What Objectives do the Privacy RegulationsAccomplish for Patients? Give patients more control over their health information. Set boundaries on the use and disclosure of health records. Establish appropriate safeguards for all people who participate in or are associated with the provision of healthcare to ensure that they honor patients’ rights to privacy of their PHI. Hold violators accountable through civil and criminal penalties. Strike a balance when public responsibility requires disclosure of some forms of data--for example, to protect public health.
What are the Seven Patient Rights RegardingPrivacy of PHI (Protected Health Information) Individuals have the right to: 1. Receive notice of an agency’s privacy practices. 2. Know that an agency will use its PHI ONLY for treatment, payment, operations (TPO), certain other permitted uses and uses as required by law 3. Consent to and control the use and disclosure of their PHI.
Seven Rights…continued4. Access their protected health information (PHI), except for psychotherapy notes (they might be charged for copies)5. Request amendment or addendum to their PHI (not always granted)6. Receive accountings of disclosures7. File privacy complaints to agency officer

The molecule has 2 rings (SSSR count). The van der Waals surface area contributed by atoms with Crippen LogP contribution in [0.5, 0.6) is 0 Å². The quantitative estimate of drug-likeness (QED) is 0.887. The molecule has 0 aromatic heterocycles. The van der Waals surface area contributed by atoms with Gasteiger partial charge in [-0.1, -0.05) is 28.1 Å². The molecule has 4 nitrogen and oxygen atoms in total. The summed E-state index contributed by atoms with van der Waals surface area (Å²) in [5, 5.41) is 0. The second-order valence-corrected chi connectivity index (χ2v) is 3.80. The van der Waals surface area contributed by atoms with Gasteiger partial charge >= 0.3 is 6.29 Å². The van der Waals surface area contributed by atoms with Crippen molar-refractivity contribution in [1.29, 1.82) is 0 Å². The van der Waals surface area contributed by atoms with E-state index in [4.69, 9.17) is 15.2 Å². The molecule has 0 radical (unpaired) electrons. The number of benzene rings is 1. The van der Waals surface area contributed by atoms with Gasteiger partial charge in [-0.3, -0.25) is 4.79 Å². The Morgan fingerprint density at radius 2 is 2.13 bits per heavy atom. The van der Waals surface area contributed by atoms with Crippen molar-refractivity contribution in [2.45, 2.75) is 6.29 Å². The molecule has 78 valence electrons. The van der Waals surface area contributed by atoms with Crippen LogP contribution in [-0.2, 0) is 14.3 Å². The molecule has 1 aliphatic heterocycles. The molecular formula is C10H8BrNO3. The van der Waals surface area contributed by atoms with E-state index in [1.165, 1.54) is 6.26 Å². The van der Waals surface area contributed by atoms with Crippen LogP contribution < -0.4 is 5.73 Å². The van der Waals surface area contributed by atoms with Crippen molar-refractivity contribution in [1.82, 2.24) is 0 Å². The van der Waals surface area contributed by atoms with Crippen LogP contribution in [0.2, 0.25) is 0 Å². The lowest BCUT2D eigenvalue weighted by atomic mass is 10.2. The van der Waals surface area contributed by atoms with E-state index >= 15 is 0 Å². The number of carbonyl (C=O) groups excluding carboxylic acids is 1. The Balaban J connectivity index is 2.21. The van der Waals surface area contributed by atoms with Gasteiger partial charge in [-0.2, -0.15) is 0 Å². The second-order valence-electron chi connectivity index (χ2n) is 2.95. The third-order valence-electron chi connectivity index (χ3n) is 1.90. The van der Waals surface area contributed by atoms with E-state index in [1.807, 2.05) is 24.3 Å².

HIPAA Restricts Sharing PHI Personal information cannot be released to individuals or companies interested in marketing ventures, without the patient’s written permission. For example: Names of patients with diabetes cannot be released to a company marketing nutritional products to lower blood glucose. Names and addresses of infants or their parents cannot be released to formula manufacturers. Contact information of previous patients cannot be used to raise money for any hospital campaign.
Who has Access to PHI?The ‘Need-to-Know’ PrinciplePHI should be shared with as few individuals as needed to ensure patient care and then only to the extent demanded by the individual’s role.For example, the nursing assistant ‘needs to know’ only the facts concerning the patient’s current admission.As a nurse or other professional, you will discuss PHI only as it applies to your practice or your patient’s care.